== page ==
Running for Scissors
There is one good thing about birding in the summer. It’s that birds, once on their nesting territory, are much easier to find then when they blast through on the rush to territory further north. I’m too far south for many of the missing species on my Big Year radar, but there are couple left in North Carolina that I have left. For reasons of vagrancy or general scarcity, they’re birds I don’t typically run across in the regular birding day. I had my eye on two in particular yesterday, and both required heading once again beyond the triangle.
First stop, the Sandhills, where the hardwood forests of the east are replaced by longleaf pine savannas as dependent on fire as the first are to rain. I’d been down here a couple times this year, for that most famous of North Carolina’s sandhill birds, the Red-cockaded Woodpecker. I usually find them at Weymouth Woods, a popular spot for the woodpeckers, but not quite right for what I had in mind today. I needed to venture little further south, to the Sandhills Gamelands, the most expansive area of North Carolina longleaf pine forest accessible to the public, and intensely managed to stay that way by the state wildlife commission.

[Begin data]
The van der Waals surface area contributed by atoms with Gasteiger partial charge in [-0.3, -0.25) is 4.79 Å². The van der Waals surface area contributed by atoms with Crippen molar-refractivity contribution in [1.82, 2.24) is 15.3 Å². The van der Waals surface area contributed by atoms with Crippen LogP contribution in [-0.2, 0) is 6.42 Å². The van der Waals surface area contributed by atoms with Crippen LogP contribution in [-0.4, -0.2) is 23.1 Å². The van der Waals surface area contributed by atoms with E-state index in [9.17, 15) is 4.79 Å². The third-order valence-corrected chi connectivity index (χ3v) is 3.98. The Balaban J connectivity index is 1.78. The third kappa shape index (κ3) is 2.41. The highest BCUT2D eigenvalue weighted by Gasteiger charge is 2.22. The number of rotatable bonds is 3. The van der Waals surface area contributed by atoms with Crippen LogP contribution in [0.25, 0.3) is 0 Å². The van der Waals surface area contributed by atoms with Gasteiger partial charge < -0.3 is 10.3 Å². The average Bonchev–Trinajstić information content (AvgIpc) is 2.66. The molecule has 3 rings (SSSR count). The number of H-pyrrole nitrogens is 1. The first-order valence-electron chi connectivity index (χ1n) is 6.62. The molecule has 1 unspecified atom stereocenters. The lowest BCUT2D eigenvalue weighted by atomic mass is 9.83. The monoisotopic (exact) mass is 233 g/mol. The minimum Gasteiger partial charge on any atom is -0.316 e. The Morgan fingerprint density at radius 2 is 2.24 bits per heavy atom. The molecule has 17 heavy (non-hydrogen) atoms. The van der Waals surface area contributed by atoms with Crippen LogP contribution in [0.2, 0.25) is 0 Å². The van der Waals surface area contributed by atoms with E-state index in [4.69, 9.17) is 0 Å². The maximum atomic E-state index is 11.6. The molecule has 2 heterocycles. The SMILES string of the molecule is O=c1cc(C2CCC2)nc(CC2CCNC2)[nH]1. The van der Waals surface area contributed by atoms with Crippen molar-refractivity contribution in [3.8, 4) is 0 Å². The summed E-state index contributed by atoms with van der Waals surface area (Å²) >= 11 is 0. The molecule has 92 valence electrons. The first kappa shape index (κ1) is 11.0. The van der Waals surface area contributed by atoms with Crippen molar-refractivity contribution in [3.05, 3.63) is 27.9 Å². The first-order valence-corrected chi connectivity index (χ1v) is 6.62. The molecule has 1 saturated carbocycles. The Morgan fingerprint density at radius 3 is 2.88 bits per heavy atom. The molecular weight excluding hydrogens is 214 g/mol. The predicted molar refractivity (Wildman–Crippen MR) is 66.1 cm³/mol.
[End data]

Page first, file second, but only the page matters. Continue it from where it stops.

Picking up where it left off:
As I drove along the dirt roads that criss-cross the tract, I immediately saw that this was a very different place than Weymouth Woods. The forest was more open and the grass was much thicker, both good signs. I had the windows open despite the heat, the better to pick up on the high song of my quarry, and even though the temperature was just this side of stifling, there were some birds around. An Orchard Oriole singing from the top of a pine tree, for instance, a nice bird but not quite what I had in mind when I came here.
As I reached a crossroads, I perked to the plaintive song of my target bird. I had happened into an apparently especially nice area holding no fewer that six Bachman’s Sparrows within earshot. But I wanted more, Bachman’s is a bird I’ve looked for on several occasions, even heard singing in the past, but never actually had the pleasure of putting my binoculars on it. So while the birds were still singing, I set off into the woods to see if I could track one down.